Before I begin, I’ll give you a little background on myself and my horses, which happen to be half-Arabians *insert comment about Arabians here*. I ride just about every discipline, but my main focus is Saddleseat and the hunters * add another comment about saddleseat*. I own two horses, one is a National Show Horse(Arabian x saddlebred)aka Jack, he’s the hunter. The other is my Saddleseat mount, an Arabian x hackney mare, a very opinionated mare at that, but her work ethic is unbeatable, she will go for hours if you ask her too. She’s also the one I always have trouble with when it comes to hardness in the mouth, which I formally attributed to her being a Saddleseat horse, those double-bridles are a lot of hard-ware in their mouth. The national show horse is a wimp and I ride him in a slow twist snaffle, and he’s pretty soft compared to her. Bonnie, the mare, I have to ride in a hard twist snaffle, both are always ridden in cavessons. I’ve ridden my way up from 4-H, up to the Arabian circuit and have done pretty well considering. I’m a ‘do it yourself’ kind of girl, at shows I do all the grooming, feeding, and saddling, I won’t pay someone to do what I can do myself. Call me frugal if you want, but that’s the way I was raised. But most importantly for our purposes, I do all the training, which at first, was much to the annoyance of my barn owner, but now she ask me to ride horses for her. So that makes me feel pretty confident that I’m not totally screwing up my horses. At the barn I keep them at, it was highly suggested *cough*forced*cough* to me to use a cavesson, all the time, every single ride, and those suckers are cinched up tight too. I never questioned their uses and their purpose until now.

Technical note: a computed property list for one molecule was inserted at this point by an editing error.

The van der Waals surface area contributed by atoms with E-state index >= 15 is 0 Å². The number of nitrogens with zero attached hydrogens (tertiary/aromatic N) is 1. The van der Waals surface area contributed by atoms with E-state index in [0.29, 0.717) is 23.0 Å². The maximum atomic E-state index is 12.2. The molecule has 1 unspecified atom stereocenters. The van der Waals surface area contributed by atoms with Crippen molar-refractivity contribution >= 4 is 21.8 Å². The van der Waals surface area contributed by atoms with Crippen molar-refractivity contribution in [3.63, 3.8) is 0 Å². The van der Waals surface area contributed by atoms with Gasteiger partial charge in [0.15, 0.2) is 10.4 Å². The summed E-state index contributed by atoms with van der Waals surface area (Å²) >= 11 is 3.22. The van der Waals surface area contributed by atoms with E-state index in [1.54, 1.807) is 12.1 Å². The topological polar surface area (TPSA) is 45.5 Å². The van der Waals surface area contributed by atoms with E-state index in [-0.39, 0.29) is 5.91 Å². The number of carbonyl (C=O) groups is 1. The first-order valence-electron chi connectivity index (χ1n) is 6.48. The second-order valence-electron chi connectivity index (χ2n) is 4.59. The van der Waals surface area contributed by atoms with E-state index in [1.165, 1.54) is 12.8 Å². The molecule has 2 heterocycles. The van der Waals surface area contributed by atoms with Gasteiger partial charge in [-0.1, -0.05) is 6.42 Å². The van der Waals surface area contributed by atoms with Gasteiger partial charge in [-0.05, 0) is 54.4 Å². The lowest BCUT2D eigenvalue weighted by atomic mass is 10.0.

A few days after I read your post about cavessons I went out to the barn and no one was there, so that little hamster in my brain started to run. As I was getting out my mare, magically, one neuron fired to another and I thought “hey why don’t I try riding Bonnie without a cavesson?” As I tacked her up, I couldn’t help but think about what a crazy idea this was, there was no way I would be able to ride the entire time without a cavessons, it would just be one big pissing match. Since I thought I was already in for a fight, I decided to put her in a slow-twist copper snaffle instead of her usual sharp twist, what can I say I’m a glutton for punishment. As I walked her out to the arena I sighed as I swung my butt up into the western saddle, grumbling “this is going to be fun” to myself. I wondered why I ever thought to try this. I mean, I like Mugly ideas, but she only rides quarter horses, not Arabians! They’re totally different! All of these reasons of why it wouldn't work ran through my head. So I gathered by reins, geared up for the ensuring fight, and waited for her to bust through my hands and stick her nose out. But to my complete and utter shock, she gave to my hands and went off quietly, soft and willing in my hands.

I’m pretty sure I had to scrape my jaw off the arena floor; my mare hadn’t been this soft since those first months of training. Being the pessimist that I am, I figured that she would only be soft at a walk, so I pushed her into a trot, and I got the same lightness and ease as I got at the walk. I didn’t get it; she was soft in my hands, she didn’t gape her mouth, she wasn’t evading my legs or hands, she happily moved off my legs and seat, she was being perfect.